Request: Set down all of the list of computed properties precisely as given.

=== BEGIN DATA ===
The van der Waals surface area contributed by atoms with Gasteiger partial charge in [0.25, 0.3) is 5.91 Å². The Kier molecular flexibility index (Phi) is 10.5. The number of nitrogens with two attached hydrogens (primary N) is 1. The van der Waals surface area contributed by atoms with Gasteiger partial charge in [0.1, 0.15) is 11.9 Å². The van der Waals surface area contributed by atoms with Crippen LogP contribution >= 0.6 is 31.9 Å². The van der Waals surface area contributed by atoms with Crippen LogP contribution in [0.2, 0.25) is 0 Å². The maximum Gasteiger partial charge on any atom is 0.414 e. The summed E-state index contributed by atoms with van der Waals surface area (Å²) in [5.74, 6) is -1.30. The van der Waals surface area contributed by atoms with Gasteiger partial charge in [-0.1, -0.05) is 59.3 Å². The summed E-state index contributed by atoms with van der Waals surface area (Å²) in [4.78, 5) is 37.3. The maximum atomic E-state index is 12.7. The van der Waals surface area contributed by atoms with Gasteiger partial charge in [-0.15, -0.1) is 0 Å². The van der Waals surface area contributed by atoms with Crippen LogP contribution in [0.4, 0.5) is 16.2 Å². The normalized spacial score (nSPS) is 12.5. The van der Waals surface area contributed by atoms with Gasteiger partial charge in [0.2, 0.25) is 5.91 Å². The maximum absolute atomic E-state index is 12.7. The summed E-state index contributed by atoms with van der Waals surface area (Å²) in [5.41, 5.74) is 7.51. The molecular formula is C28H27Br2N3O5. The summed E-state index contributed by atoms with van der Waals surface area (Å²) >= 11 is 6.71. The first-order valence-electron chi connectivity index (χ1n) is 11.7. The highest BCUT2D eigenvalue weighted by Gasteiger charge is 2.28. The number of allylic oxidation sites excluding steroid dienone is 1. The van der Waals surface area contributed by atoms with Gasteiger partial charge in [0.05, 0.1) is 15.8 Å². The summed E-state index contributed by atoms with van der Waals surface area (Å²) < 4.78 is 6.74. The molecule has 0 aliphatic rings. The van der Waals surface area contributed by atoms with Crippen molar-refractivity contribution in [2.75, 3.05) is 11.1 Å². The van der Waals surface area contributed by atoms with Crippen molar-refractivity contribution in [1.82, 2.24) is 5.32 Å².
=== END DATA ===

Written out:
The van der Waals surface area contributed by atoms with Gasteiger partial charge in [0.25, 0.3) is 5.91 Å². The Kier molecular flexibility index (Phi) is 10.5. The number of nitrogens with two attached hydrogens (primary N) is 1. The van der Waals surface area contributed by atoms with Gasteiger partial charge in [0.1, 0.15) is 11.9 Å². The van der Waals surface area contributed by atoms with Crippen LogP contribution >= 0.6 is 31.9 Å². The van der Waals surface area contributed by atoms with Crippen LogP contribution in [0.2, 0.25) is 0 Å². The maximum Gasteiger partial charge on any atom is 0.414 e. The summed E-state index contributed by atoms with van der Waals surface area (Å²) in [5.74, 6) is -1.30. The van der Waals surface area contributed by atoms with Gasteiger partial charge in [-0.1, -0.05) is 59.3 Å². The summed E-state index contributed by atoms with van der Waals surface area (Å²) in [4.78, 5) is 37.3. The maximum atomic E-state index is 12.7. The van der Waals surface area contributed by atoms with Gasteiger partial charge in [-0.15, -0.1) is 0 Å². The van der Waals surface area contributed by atoms with Crippen LogP contribution in [0.4, 0.5) is 16.2 Å². The normalized spacial score (nSPS) is 12.5. The van der Waals surface area contributed by atoms with Gasteiger partial charge in [0.2, 0.25) is 5.91 Å². The maximum absolute atomic E-state index is 12.7. The summed E-state index contributed by atoms with van der Waals surface area (Å²) in [5.41, 5.74) is 7.51. The molecular formula is C28H27Br2N3O5. The summed E-state index contributed by atoms with van der Waals surface area (Å²) >= 11 is 6.71. The first-order valence-electron chi connectivity index (χ1n) is 11.7. The highest BCUT2D eigenvalue weighted by Gasteiger charge is 2.28. The number of allylic oxidation sites excluding steroid dienone is 1. The van der Waals surface area contributed by atoms with Gasteiger partial charge in [0.05, 0.1) is 15.8 Å². The summed E-state index contributed by atoms with van der Waals surface area (Å²) < 4.78 is 6.74. The molecule has 0 aliphatic rings. The van der Waals surface area contributed by atoms with Crippen molar-refractivity contribution in [2.75, 3.05) is 11.1 Å². The van der Waals surface area contributed by atoms with Crippen molar-refractivity contribution in [1.82, 2.24) is 5.32 Å².